Monday, February 6, 2023
Feb. 6, 2023

Linkedin Pinterest

Last call for salmon on Southwest Washington rivers

Late-run coho can still be caught for the next few weeks

By
Published:
success iconThis article is available exclusively to subscribers like you.
4 Photos
Scott Stulgis holds a fine 'B' run Cowlitz coho salmon, taken while fishing with guide Dave Mallahan of Fishing with Dave guide service. There are still late run coho to be found in local rivers, but anglers need to get out soon before its all over.
Scott Stulgis holds a fine 'B' run Cowlitz coho salmon, taken while fishing with guide Dave Mallahan of Fishing with Dave guide service. There are still late run coho to be found in local rivers, but anglers need to get out soon before its all over. (Terry Otto for The Columbian) Photo Gallery

Fog hung over the Cowlitz River in the predawn darkness. Dreary mists rose from the river and crawled across the surface. It was bitter cold.

Hunkered deep into my heavy layers, I was surprised when the local angler across the boat from me, Scott Stulgis, sat down in shorts. Stulgis was definitely a Northwest native.

The fog was no deterrent for Dave Mallahan, who had no trouble navigating the Cowlitz in these conditions. He soon had all of us set up and we began back-trolling with plugs, searching for late run coho. It did not take long for my rod to dip and plunge, and the first salmon of the day was on.

After a good battle Mallahan was able to net the fish, a nickel-bright hatchery coho.

We were happy and surprised. Mallahan had warned us that there were plenty of salmon in the river, but most of them were unclipped wild coho that could not be kept. We defied the odds that day, and six of the seven coho landed were keepable hatchery fish.

Local rivers have been full of fall salmon over the last three months, and we are now in the last weeks of the action. Late run coho are still to be found in most southwest Washington rivers right now, and if anglers hurry, they can put a few more quality fish in the freezer before last call.

These late run fish, often referred to as B-run coho, tend to run larger than early coho, since they spend an extra month in the salt feeding. They also tend to bite better, mostly because the rivers are running colder. In addition to the Cowlitz, there are late coho runs in the Lewis River, the Kalama River, and the Washougal River.

Anglers often find fresh coho through December, but the fishing will begin to taper off soon. In fact, Mallahan has watched the coho returns slow after the big rains in mid-November. Some 10,000 coho returned to the hatchery trap that rainy week, but this last week saw only 2,500 returning adult coho.

“You may be able to catch them through December,” said Mallahan, “but it will start to peter out. They are going to keep trickling in, but the B-run is not coming in as strong as the early run did.”

Anglers have been getting fresh fish at the Barrier Dam, where bank angling dominates, and coho have been recently taken by boat anglers in the Blue Creek area.

And, there are those pesky wild coho to deal with. Mallahan figured that only about 20 to 30 percent of the fish being caught were hatchery produced.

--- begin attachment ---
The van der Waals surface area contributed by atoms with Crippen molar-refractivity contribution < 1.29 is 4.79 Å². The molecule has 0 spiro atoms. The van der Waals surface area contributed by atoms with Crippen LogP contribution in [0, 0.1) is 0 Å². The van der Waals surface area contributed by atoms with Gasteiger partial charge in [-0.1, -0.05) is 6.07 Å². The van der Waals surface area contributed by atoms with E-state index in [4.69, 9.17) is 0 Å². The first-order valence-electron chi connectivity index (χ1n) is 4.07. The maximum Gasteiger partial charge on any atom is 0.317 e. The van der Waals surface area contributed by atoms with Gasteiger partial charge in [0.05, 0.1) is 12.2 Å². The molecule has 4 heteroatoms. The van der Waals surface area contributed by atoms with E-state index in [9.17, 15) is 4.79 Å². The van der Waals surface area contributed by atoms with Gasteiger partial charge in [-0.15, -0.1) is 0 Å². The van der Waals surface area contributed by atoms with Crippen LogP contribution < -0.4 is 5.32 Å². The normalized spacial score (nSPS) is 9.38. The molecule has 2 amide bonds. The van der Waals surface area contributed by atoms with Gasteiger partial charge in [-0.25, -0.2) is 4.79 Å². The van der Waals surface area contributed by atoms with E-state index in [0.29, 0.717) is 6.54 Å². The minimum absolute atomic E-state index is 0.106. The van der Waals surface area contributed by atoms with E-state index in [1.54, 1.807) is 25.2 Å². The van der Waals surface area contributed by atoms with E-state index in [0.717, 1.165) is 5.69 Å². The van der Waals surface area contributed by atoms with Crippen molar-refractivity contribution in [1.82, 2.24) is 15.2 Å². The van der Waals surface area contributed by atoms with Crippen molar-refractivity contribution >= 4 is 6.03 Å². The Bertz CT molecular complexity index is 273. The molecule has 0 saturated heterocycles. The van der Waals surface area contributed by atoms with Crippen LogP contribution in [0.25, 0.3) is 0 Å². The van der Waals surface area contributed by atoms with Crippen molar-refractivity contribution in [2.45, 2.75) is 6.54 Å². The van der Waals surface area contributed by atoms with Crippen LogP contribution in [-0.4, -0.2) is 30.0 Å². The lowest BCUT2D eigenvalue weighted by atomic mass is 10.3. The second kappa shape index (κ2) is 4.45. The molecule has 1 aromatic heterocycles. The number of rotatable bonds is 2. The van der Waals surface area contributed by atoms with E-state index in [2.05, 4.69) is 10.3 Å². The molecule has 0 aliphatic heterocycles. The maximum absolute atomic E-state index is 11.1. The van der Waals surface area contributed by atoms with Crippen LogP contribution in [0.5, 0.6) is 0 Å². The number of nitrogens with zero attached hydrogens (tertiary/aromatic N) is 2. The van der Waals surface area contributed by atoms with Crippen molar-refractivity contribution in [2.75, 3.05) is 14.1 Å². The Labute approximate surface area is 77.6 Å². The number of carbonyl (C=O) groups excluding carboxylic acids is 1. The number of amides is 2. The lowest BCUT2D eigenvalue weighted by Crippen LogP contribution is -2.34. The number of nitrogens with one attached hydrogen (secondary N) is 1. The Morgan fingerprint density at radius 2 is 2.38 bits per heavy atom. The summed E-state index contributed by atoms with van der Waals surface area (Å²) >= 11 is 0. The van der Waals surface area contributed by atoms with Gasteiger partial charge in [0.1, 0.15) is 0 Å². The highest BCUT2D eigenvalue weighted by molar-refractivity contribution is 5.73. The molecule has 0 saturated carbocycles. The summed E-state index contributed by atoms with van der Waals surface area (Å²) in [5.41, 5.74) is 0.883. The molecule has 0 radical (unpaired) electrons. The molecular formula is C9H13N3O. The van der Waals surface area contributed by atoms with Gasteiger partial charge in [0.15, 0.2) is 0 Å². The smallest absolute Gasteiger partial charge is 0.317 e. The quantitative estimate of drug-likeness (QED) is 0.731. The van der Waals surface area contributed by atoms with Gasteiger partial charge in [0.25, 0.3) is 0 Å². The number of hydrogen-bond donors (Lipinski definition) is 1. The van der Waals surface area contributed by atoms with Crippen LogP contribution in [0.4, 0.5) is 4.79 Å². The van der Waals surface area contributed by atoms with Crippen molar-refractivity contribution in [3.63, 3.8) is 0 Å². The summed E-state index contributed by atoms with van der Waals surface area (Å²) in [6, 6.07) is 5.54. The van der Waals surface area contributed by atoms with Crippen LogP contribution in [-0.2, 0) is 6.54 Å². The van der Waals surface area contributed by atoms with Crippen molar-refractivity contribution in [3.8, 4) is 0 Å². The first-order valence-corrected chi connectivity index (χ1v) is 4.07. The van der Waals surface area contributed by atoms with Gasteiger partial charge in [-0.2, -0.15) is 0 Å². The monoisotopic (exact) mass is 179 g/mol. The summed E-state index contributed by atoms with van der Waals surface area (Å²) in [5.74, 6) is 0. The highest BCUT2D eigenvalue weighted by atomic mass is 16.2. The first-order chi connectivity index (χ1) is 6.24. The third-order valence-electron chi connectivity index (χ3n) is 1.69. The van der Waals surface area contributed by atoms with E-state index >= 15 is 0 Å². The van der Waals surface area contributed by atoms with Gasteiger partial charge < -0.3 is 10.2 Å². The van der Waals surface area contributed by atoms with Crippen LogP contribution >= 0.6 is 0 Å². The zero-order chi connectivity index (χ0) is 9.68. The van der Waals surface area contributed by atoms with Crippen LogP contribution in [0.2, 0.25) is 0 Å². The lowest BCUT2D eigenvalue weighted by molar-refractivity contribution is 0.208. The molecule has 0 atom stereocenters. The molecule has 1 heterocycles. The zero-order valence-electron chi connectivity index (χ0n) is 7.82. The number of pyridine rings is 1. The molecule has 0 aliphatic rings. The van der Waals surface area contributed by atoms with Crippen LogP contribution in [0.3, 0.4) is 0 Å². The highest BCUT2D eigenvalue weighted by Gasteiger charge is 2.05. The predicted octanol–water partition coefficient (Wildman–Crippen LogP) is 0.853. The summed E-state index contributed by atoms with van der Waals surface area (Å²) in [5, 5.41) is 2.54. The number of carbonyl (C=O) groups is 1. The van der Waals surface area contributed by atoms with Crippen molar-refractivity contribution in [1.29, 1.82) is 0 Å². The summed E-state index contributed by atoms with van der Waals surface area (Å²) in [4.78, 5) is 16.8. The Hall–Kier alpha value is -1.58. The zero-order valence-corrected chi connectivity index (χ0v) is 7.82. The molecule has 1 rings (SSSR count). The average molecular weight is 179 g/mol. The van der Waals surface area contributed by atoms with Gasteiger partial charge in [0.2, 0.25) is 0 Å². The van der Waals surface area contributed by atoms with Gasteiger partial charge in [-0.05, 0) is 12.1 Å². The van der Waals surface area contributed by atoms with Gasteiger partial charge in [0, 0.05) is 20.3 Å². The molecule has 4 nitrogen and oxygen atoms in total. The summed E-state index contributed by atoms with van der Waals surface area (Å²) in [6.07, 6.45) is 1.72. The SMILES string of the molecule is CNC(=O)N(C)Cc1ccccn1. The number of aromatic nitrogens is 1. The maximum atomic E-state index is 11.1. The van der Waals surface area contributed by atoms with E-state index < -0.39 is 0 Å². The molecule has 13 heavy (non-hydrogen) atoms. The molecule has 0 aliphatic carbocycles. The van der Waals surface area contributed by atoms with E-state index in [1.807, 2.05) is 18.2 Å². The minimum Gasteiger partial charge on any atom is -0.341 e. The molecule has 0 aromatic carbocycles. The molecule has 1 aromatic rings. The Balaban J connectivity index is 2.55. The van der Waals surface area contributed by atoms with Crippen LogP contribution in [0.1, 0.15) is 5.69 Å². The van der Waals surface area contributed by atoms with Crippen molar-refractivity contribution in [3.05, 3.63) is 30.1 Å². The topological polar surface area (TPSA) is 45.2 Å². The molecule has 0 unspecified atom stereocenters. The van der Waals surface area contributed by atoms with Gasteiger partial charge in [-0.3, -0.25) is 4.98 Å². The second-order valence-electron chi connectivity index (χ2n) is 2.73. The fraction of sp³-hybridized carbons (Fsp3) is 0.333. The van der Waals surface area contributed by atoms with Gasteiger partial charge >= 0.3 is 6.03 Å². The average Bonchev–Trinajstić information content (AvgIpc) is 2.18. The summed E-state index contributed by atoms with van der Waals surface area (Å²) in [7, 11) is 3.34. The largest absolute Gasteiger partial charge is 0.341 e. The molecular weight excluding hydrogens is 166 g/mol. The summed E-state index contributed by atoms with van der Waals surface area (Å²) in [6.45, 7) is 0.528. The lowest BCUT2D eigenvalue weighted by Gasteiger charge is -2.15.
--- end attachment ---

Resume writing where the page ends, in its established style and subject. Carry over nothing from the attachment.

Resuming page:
According to Josua Holowatz, a fisheries biologist for the WDFW’s Region 5, those wild fish are the progeny of adult coho planted into the upper Cowlitz basin to spawn over the last few years. The smolts produced by the transplanted adults get collected in Riffe Lake, and are passed downstream.

“In most of those programs they are improving their (processes),” said Holowatz. “They are getting better and that means more fish returning.”

There is a similar program in place on the Lewis River, and those efforts are beginning to show results, too.

The smolts that do not get collected at Riffe Lake stay in that lake and contribute to the coho fishery there.

Mallahan loves to back-troll for Cowlitz coho with plugs, and the Maglip is his go-to offering. He often fishes the lower Cowlitz, but he said the best bets right now are from the Blue Creek area up to the Barrier Dam.

Mallahan said bank anglers at the dam do well with most coho methods.

“They throw spinners and twitch jigs and fish bobber and eggs,” he said. “They kind of do it all.”

Some boat anglers work the reach just below the boating deadline, and they do well at times, too.

Returns have been strong enough that anglers have been allowed to keep four adults a day in the Cowlitz this year.

The Lewis River fished very well through the month of November, with boat anglers out-fishing the bank anglers. The best bites have come from throwing spinners, while bank anglers have done well by tossing spinners and drifting.

The best bite in the Lewis has been centered around the hatchery, with anglers fishing from Colvin Creek down to the first few holes below the hatchery. Bank anglers have done well when the water is high just below the hatchery deadline. Some winter steelhead are already showing up in the catch, too.

The river is closed to fishing from Colvin Creek to Merwin Dam.

In the Washougal River the last push of coho may now be in the upper river, where there is little to no public access. While there may still be some fresh fish in the lower river, The best time to fish the Washougal is past.

Anglers have better access in the Kalama River, so the fish holding in the upper reaches can be fished through the rivers plentiful public access along the Kalama River Road. The schools often gather in the canyon area, where anglers get them by fishing spinners, jigs, and eggs.

There are still bright coho to be found locally, but anglers need to get out after them right now. The glut of fall salmon is almost over.

It’s last call for fall salmon. Get them now while you can.

Always check the regulations before you fish any water.

————

Guided trips: Dave Mallahan of Fishing with Dave: 360-201-9313, www.washingtonsfishingguide.com

Loading...